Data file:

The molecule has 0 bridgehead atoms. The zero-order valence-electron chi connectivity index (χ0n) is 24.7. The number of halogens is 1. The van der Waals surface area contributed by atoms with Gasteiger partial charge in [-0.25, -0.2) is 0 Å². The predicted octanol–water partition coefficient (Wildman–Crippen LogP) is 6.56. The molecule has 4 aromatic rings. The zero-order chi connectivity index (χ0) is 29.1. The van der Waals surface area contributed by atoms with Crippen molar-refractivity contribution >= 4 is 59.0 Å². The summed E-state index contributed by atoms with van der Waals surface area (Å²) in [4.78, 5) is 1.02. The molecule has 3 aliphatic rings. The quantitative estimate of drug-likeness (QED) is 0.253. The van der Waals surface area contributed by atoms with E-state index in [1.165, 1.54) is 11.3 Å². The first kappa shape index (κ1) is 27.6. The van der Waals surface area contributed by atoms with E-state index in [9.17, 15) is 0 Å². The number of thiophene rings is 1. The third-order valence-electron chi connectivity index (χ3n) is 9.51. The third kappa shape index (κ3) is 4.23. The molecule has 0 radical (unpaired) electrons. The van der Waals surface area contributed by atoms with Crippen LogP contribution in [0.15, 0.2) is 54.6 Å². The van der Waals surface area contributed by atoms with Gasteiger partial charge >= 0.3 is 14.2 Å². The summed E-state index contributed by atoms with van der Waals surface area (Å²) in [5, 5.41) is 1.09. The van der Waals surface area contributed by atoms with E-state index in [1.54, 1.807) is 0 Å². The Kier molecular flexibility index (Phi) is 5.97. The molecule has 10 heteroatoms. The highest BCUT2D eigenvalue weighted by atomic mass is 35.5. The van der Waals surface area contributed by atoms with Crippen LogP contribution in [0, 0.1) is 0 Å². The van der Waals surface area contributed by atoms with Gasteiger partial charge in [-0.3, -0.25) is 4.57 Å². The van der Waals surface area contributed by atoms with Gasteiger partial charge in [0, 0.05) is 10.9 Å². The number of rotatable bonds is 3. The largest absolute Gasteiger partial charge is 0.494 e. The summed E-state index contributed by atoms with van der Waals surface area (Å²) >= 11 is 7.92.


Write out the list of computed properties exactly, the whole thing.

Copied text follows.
The molecule has 0 bridgehead atoms. The zero-order valence-electron chi connectivity index (χ0n) is 24.7. The number of halogens is 1. The van der Waals surface area contributed by atoms with Gasteiger partial charge in [-0.25, -0.2) is 0 Å². The predicted octanol–water partition coefficient (Wildman–Crippen LogP) is 6.56. The molecule has 4 aromatic rings. The zero-order chi connectivity index (χ0) is 29.1. The van der Waals surface area contributed by atoms with Crippen molar-refractivity contribution >= 4 is 59.0 Å². The summed E-state index contributed by atoms with van der Waals surface area (Å²) in [4.78, 5) is 1.02. The molecule has 3 aliphatic rings. The quantitative estimate of drug-likeness (QED) is 0.253. The van der Waals surface area contributed by atoms with E-state index in [1.165, 1.54) is 11.3 Å². The first kappa shape index (κ1) is 27.6. The van der Waals surface area contributed by atoms with E-state index in [9.17, 15) is 0 Å². The number of thiophene rings is 1. The third-order valence-electron chi connectivity index (χ3n) is 9.51. The third kappa shape index (κ3) is 4.23. The molecule has 0 radical (unpaired) electrons. The van der Waals surface area contributed by atoms with Crippen LogP contribution in [0.15, 0.2) is 54.6 Å². The van der Waals surface area contributed by atoms with Gasteiger partial charge >= 0.3 is 14.2 Å². The summed E-state index contributed by atoms with van der Waals surface area (Å²) in [5, 5.41) is 1.09. The van der Waals surface area contributed by atoms with E-state index in [1.54, 1.807) is 0 Å². The Kier molecular flexibility index (Phi) is 5.97. The molecule has 10 heteroatoms. The highest BCUT2D eigenvalue weighted by atomic mass is 35.5. The van der Waals surface area contributed by atoms with Crippen LogP contribution in [0, 0.1) is 0 Å². The van der Waals surface area contributed by atoms with Gasteiger partial charge in [-0.3, -0.25) is 4.57 Å². The van der Waals surface area contributed by atoms with Gasteiger partial charge in [0, 0.05) is 10.9 Å². The number of rotatable bonds is 3. The largest absolute Gasteiger partial charge is 0.494 e. The summed E-state index contributed by atoms with van der Waals surface area (Å²) >= 11 is 7.92.